Archaeology at Fort Raleigh
A recent archaeological excavation conducted at Fort Raleigh National Historic Site provided discoveries that may help answer some of the many questions regarding the lost colony – one of American history’s biggest unsolved mysteries.
In 2006, the National Park Service Southeast Archaeological Center conducted a ground-penetrating radar survey of three areas at the park. Although the survey identified many anomalies, it was determined that only two warranted additional field exploration. The two anomalies of interest appeared to be rectangular-shaped. Since rectangular-shaped objects do not normally occur in nature, it was presumed that these were manmade and might be structures or features associated with the early colony.
In May of 2008, ground-penetrating radar and radar tomography surveys were conducted to provide an accurate picture of what was buried beneath the surface. A team of archeologists and geophysicists, led by the First Colony Foundation, then began excavation work at the park. This work included both a series of test trenches and two large open area block-style excavation sites.
Many artifacts were recovered of which over 200 were from the Colington series. The Colington series is an archaeological grouping of artifacts from this region that includes the late 16th century – the timeframe of Raleigh explorers and colonists. The Colington series artifacts found at the park consisted of sherds (both Indian and European), fourteen copper alloy squares, seventeen milky-white glass beads, one copper rolled tubular bead (or aiglet), and a red clay Indian tobacco pipe.
The Colington series sherd finds included one crucible sherd from a melting pot used for metallurgy and one from a red Martincamp-type stoneware flask. Red Martincamp stoneware sherds/flasks have been found at Jamestown in the early 1607-1610 context. Additional research is being done on the Fort Raleigh sherd.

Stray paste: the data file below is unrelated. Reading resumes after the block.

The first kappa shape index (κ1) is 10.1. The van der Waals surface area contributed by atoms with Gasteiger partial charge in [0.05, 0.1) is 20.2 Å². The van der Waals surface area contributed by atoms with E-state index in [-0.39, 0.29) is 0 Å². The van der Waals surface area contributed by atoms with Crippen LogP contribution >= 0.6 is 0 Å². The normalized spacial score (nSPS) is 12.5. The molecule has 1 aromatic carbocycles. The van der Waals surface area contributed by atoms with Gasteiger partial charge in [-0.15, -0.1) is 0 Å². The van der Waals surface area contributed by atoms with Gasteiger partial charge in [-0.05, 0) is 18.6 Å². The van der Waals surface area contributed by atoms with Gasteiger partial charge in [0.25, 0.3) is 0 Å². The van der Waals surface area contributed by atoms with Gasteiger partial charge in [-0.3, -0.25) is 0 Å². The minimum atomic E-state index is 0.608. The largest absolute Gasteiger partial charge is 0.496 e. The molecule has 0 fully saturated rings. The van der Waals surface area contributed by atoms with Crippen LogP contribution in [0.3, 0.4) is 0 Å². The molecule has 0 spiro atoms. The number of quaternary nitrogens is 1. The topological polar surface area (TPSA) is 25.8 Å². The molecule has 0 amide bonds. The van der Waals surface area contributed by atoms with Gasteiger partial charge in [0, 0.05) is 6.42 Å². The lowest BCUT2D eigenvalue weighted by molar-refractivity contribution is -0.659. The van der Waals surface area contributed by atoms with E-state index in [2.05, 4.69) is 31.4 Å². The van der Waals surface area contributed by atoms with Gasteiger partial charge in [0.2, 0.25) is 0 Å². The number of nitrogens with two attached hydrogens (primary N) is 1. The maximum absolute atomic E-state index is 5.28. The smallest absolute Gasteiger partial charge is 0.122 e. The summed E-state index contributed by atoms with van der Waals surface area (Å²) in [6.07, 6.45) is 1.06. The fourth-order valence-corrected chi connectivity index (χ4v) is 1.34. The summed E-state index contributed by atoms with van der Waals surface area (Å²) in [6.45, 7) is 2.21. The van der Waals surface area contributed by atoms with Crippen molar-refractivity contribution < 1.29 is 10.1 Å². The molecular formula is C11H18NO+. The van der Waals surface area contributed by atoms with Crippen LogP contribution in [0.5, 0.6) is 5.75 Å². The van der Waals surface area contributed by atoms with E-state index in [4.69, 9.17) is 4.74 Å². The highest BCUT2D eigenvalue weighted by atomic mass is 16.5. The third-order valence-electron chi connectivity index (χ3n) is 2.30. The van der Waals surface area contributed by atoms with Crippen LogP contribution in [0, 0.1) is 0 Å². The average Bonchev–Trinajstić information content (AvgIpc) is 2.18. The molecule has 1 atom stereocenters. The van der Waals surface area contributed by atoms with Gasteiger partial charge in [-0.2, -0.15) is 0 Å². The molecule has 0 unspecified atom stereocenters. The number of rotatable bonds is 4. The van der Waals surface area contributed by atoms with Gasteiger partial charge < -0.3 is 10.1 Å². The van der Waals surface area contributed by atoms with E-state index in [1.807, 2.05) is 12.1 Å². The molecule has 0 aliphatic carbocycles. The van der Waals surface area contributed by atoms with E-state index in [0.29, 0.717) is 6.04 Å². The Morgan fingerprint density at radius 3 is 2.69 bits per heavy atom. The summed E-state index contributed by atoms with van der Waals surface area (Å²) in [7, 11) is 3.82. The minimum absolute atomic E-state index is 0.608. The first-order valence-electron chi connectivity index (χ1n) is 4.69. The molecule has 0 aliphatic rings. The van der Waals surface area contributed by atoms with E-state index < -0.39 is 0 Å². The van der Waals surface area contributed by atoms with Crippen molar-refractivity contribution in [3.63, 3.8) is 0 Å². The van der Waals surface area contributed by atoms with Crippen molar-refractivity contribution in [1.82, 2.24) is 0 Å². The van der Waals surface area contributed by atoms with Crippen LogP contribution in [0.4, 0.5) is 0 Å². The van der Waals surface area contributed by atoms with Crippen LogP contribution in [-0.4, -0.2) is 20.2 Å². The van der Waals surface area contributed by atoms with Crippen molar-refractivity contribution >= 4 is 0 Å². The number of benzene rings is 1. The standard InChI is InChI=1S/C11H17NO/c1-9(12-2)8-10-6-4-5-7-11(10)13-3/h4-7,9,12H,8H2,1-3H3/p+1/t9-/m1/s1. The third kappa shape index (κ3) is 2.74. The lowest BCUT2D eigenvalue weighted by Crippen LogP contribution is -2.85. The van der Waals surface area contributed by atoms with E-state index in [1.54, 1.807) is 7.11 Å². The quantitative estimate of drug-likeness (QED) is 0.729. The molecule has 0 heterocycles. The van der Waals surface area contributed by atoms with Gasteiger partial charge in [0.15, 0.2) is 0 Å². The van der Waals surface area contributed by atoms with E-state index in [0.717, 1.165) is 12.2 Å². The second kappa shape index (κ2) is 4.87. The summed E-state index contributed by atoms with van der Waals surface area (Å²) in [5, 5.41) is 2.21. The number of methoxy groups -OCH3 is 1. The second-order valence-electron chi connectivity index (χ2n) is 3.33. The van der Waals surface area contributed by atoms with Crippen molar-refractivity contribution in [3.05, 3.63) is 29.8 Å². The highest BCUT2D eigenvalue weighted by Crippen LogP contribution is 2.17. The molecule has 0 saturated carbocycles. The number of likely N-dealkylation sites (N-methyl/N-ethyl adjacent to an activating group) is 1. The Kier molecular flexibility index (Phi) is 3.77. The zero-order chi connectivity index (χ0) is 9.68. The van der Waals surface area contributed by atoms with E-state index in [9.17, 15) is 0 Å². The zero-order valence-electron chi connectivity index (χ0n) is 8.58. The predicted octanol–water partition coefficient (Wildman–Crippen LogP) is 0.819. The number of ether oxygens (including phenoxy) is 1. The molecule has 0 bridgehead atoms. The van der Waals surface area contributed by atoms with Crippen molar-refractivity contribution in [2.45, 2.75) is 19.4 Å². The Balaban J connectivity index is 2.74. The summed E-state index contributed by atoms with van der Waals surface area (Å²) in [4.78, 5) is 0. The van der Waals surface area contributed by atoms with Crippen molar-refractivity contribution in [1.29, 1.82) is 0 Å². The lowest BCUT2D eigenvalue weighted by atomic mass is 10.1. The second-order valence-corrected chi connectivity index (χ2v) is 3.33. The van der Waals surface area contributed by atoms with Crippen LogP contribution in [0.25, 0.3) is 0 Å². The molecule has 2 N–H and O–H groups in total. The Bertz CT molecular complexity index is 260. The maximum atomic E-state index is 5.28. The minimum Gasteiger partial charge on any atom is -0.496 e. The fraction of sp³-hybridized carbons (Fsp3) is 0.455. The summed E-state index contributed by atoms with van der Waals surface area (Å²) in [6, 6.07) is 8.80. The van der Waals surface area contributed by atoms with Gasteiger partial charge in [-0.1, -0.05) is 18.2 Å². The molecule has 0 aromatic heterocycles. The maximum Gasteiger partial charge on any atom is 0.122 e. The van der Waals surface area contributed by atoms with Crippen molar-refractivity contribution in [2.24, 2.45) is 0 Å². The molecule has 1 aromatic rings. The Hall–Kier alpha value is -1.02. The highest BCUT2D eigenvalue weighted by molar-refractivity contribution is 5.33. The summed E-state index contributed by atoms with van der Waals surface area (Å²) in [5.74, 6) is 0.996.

The fourteen copper alloy square plates were found buried near several oyster shells. Each plate is pierced at opposite corners and were laying corner to corner as if they were strung together to hang like a necklace. More analysis is till being conducted on these items to determine the timeframe of origin. Interestingly, some dark organic material, either leather or wood, covered the copper plates and was apparently preserved by the copper salts of the plates.
The other artifacts found date to time periods later than the lost colony. These include: pieces of an English tobacco pipe bowl, two pipe stem fragments, a gray flint (possible gunspall), a lead ball, one blue glass bead, Spanish olive jar sherds, three delftware glazed ceramic chips, nails, and window glass.
Additional archaeological surveys using ground-penetrating radar and radar tomography are planned for late 2008 or early 2009.
Did You Know?
The Lindsay Warren Visitor Center is named for a state senator, congressman and Comptroller General of the United States, who also aided in the efforts to establish three Outer Banks sites into the National Park system.